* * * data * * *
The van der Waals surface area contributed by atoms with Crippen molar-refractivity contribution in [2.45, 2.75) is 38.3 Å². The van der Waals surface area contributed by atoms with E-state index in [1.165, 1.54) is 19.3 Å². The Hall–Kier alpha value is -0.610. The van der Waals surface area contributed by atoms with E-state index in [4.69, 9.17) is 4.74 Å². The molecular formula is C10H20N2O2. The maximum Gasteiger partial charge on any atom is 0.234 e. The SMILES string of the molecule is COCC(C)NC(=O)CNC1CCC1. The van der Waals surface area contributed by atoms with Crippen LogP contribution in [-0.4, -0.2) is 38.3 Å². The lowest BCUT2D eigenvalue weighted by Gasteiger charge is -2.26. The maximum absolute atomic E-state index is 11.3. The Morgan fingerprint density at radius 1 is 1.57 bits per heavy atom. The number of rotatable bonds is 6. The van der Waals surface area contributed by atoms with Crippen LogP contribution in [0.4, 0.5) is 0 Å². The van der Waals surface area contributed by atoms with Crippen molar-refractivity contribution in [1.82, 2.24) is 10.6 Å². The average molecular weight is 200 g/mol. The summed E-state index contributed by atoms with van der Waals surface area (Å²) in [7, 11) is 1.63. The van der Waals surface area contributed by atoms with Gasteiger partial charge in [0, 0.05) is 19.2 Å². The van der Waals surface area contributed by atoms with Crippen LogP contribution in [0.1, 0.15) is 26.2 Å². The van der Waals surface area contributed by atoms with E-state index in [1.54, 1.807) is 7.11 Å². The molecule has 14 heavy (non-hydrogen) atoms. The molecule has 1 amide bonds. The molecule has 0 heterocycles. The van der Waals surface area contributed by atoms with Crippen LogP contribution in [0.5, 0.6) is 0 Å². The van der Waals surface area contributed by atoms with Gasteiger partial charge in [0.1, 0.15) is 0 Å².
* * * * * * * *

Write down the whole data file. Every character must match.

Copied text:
The van der Waals surface area contributed by atoms with Crippen molar-refractivity contribution in [2.45, 2.75) is 38.3 Å². The van der Waals surface area contributed by atoms with E-state index in [1.165, 1.54) is 19.3 Å². The Hall–Kier alpha value is -0.610. The van der Waals surface area contributed by atoms with E-state index in [4.69, 9.17) is 4.74 Å². The molecular formula is C10H20N2O2. The maximum Gasteiger partial charge on any atom is 0.234 e. The SMILES string of the molecule is COCC(C)NC(=O)CNC1CCC1. The van der Waals surface area contributed by atoms with Crippen LogP contribution in [-0.4, -0.2) is 38.3 Å². The lowest BCUT2D eigenvalue weighted by Gasteiger charge is -2.26. The maximum absolute atomic E-state index is 11.3. The Morgan fingerprint density at radius 1 is 1.57 bits per heavy atom. The number of rotatable bonds is 6. The van der Waals surface area contributed by atoms with Crippen LogP contribution in [0.4, 0.5) is 0 Å². The van der Waals surface area contributed by atoms with Crippen molar-refractivity contribution in [1.82, 2.24) is 10.6 Å². The average molecular weight is 200 g/mol. The summed E-state index contributed by atoms with van der Waals surface area (Å²) in [7, 11) is 1.63. The van der Waals surface area contributed by atoms with Gasteiger partial charge in [0, 0.05) is 19.2 Å². The van der Waals surface area contributed by atoms with Crippen LogP contribution in [0.1, 0.15) is 26.2 Å². The van der Waals surface area contributed by atoms with E-state index in [1.54, 1.807) is 7.11 Å². The molecule has 14 heavy (non-hydrogen) atoms. The molecule has 1 amide bonds. The molecule has 0 heterocycles. The van der Waals surface area contributed by atoms with Crippen LogP contribution in [0.5, 0.6) is 0 Å². The van der Waals surface area contributed by atoms with Gasteiger partial charge in [0.1, 0.15) is 0 Å².